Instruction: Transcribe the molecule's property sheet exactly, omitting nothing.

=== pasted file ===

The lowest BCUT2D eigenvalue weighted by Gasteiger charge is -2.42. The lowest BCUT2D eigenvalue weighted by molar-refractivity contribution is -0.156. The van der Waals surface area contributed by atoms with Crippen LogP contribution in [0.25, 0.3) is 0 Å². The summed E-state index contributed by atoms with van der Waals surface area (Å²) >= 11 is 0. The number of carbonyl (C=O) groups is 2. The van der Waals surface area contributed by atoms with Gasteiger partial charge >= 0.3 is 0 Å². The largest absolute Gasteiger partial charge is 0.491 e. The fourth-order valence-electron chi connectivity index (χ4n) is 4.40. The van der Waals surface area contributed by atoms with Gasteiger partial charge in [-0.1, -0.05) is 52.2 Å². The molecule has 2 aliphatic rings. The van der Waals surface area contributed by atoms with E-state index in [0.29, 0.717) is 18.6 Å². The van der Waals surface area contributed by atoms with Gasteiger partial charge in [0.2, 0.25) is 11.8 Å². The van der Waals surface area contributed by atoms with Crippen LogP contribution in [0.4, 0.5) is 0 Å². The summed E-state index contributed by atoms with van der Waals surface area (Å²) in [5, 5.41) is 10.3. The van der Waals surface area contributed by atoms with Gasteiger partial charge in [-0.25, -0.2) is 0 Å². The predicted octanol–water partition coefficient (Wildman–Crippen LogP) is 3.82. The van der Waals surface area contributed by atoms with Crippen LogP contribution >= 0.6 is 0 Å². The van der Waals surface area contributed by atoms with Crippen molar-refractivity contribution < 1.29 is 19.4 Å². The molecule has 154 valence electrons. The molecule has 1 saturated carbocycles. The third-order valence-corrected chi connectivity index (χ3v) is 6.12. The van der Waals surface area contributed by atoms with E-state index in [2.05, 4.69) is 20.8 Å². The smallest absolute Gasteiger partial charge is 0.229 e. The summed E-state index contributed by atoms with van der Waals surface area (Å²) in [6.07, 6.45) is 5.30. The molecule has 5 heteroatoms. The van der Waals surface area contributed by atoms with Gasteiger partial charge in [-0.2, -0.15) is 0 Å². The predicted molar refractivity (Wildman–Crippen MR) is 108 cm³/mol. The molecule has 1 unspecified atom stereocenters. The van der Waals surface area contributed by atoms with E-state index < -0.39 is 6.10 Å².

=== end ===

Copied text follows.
The lowest BCUT2D eigenvalue weighted by Gasteiger charge is -2.42. The lowest BCUT2D eigenvalue weighted by molar-refractivity contribution is -0.156. The van der Waals surface area contributed by atoms with Crippen LogP contribution in [0.25, 0.3) is 0 Å². The summed E-state index contributed by atoms with van der Waals surface area (Å²) >= 11 is 0. The number of carbonyl (C=O) groups is 2. The van der Waals surface area contributed by atoms with Gasteiger partial charge >= 0.3 is 0 Å². The largest absolute Gasteiger partial charge is 0.491 e. The fourth-order valence-electron chi connectivity index (χ4n) is 4.40. The van der Waals surface area contributed by atoms with Gasteiger partial charge in [-0.1, -0.05) is 52.2 Å². The molecule has 2 aliphatic rings. The van der Waals surface area contributed by atoms with E-state index in [0.29, 0.717) is 18.6 Å². The van der Waals surface area contributed by atoms with Gasteiger partial charge in [0.2, 0.25) is 11.8 Å². The van der Waals surface area contributed by atoms with Crippen LogP contribution in [0.4, 0.5) is 0 Å². The summed E-state index contributed by atoms with van der Waals surface area (Å²) in [5, 5.41) is 10.3. The van der Waals surface area contributed by atoms with Gasteiger partial charge in [-0.25, -0.2) is 0 Å². The predicted octanol–water partition coefficient (Wildman–Crippen LogP) is 3.82. The van der Waals surface area contributed by atoms with Crippen LogP contribution >= 0.6 is 0 Å². The van der Waals surface area contributed by atoms with Crippen molar-refractivity contribution < 1.29 is 19.4 Å². The molecule has 154 valence electrons. The molecule has 1 saturated carbocycles. The third-order valence-corrected chi connectivity index (χ3v) is 6.12. The van der Waals surface area contributed by atoms with E-state index in [2.05, 4.69) is 20.8 Å². The smallest absolute Gasteiger partial charge is 0.229 e. The summed E-state index contributed by atoms with van der Waals surface area (Å²) in [6.07, 6.45) is 5.30. The molecule has 5 heteroatoms. The van der Waals surface area contributed by atoms with Gasteiger partial charge in [-0.2, -0.15) is 0 Å². The predicted molar refractivity (Wildman–Crippen MR) is 108 cm³/mol. The molecule has 1 unspecified atom stereocenters. The van der Waals surface area contributed by atoms with E-state index < -0.39 is 6.10 Å².